Trump inauguration looms for DACA, undocumented students

Two men hold a Mexican flag as they march down University of Washington’s Greek Row during a Nov. 9 protest against Donald Trump. During his campaign and in his 100-day plan, Trump promised to repeal the Deferred Action for Childhood Arrivals. (Photo by Enrique Pérez De La Rosa)

After the presidential election on Nov. 8, phone calls flooded the Northwest Immigrant Rights Project’s (NWIP) office with questions from worried Seattle immigrants.

“Within the first hour of opening on Wednesday, we had over 100 phone calls,” NWIRP staff attorney Michele Suarez said. “It was crazy.”

The phone calls came as thousands of Washington state applicants to the Deferred Action for Childhood Arrivals (DACA) wondered about the program’s uncertain future under Donald Trump’s impending presidency. 

DACA, an executive action signed into law by President Obama in 2012, gave temporary protection from deportation to eligible undocumented immigrants who came to the United States before the age of 16. Approved applicants also receive a work permit that can be renewed every two years.

President-elect Trump promised on his campaign website to immediately terminate both DACA and the Deferred Action for Parents of Americans program, both of which he calls “illegal executive amnesties.”

As of June, 32,716 applications were accepted and 28,733 were approved in Washington state, according to data from the U.S. Citizen and Immigration Services (USCIS). The majority were initial applications.

Suarez provides direct representation to clients eligible for the DACA program who have minor criminal records. She also conducts DACA legal clinics three times a month in a computer lab where volunteer attorneys from Amazon and Perkins Coie, an international law firm headquartered in Seattle, help people apply for the program and renew their work permits. Because of DACA’s uncertain future, the last clinic was held on Dec. 15.

“We’re in limbo right now,” Suarez said. “If we hear something, like that pending applications are going to be processed, then that will definitely change things. I’m hoping that in early February there’s going to be something, but that’s a long wait.”

DACA especially benefits undocumented students, Yuriana Garcia Tellez, coordinator of University of Washington’s Leadership Without Borders, points out. With DACA’s protection from deportation, students can focus on their futures, she said.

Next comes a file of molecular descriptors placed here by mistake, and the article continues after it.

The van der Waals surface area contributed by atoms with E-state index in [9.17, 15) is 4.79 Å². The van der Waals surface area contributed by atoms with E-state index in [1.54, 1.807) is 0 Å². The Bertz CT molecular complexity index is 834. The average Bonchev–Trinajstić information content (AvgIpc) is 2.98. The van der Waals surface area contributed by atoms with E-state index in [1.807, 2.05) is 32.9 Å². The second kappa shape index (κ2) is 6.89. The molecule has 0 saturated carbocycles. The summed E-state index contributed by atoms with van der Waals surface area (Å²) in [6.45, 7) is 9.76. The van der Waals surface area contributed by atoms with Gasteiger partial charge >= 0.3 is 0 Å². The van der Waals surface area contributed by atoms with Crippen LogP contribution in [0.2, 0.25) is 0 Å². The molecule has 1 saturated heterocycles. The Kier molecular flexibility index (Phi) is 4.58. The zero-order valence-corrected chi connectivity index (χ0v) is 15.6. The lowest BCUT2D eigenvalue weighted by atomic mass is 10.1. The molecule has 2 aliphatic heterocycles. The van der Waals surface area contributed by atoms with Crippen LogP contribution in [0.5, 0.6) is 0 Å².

Leadership Without Borders advises students on resources provided by Washington state, like the Washington Application for State Financial Aid. Undocumented students are also protected financially by House Bill 1079 which considers them residents for purposes of higher education. This means that students pay in-state tuition rates and not international rates as they did before the 2003 law was enacted.

But even though Washington is a progressive and inclusive state, undocumented students do not receive any special protection from deportation without DACA, Garcia Tellez said.

“They’re afraid of someone coming into their home and telling them they have to go back,” she said. “Go back to where? There’s nowhere to go back to.

For many undocumented students, like a UW senior who asked not to be identified to protect her family from harassment, Trump’s election was an official rejection of her place in American society, she said. When she walks down the street past other pedestrians, she often wonders how they voted.

“When Trump won, I felt fear for the first time in a really, really long time,” the UW student said. “We were labeled pretty much as unwanted. How do you overcome that?”

Though she isn’t afraid of being deported to her native Mexico where she immigrated from at age 11, she said she does worry for her family members and peers who may not be safe in their countries of origin.

“What I have gained till this day — language, knowledge — that’s never going to be taken away from me,” the UW student said. “I can use it somewhere else. Wherever I go, whether it’s Mexico or somewhere else.”

On Nov. 22, NWIRP issued a community advisory stating that if a person has never applied for DACA, they do not recommend filing an initial application at this time. NWIRP also advises that DACA recipients whose work permits expire in less than 150 days should seek renewal, but would risk losing the $465 application fee.

In the advisory, NWIRP also stated that every case should be discussed with an attorney or an accredited representative, as some recommendations are subject to change depending on statements made by Trump and USCIS.

The UW student who asked not to be identified volunteers in Washington state law firms as she pursues a career in immigration and criminal law. She often helps clients fill out paperwork she has to fill out herself, she said. If DACA is repealed by the Trump administration, she could lose her work permit before she graduates.

DACA has also allowed undocumented immigrants to be vocal about their legal status in the country, the UW senior said. In some of her classes, she has been open about being undocumented so that classmates can put a face to the issue, she said.

“It took us such a long time to kind of just liberate ourselves and being vocal about who we are,” she said. “A lot of people feel like they need to go under the shadows and have to keep to themselves again.”

Nevertheless, the UW senior won’t stop being vocal to her peers, she said.

“It’s definitely going to make it harder for some people, but I don’t think we should stop,” she said. “It’s not the time to do it. This is when we really need to show who we are and what we’re made of.

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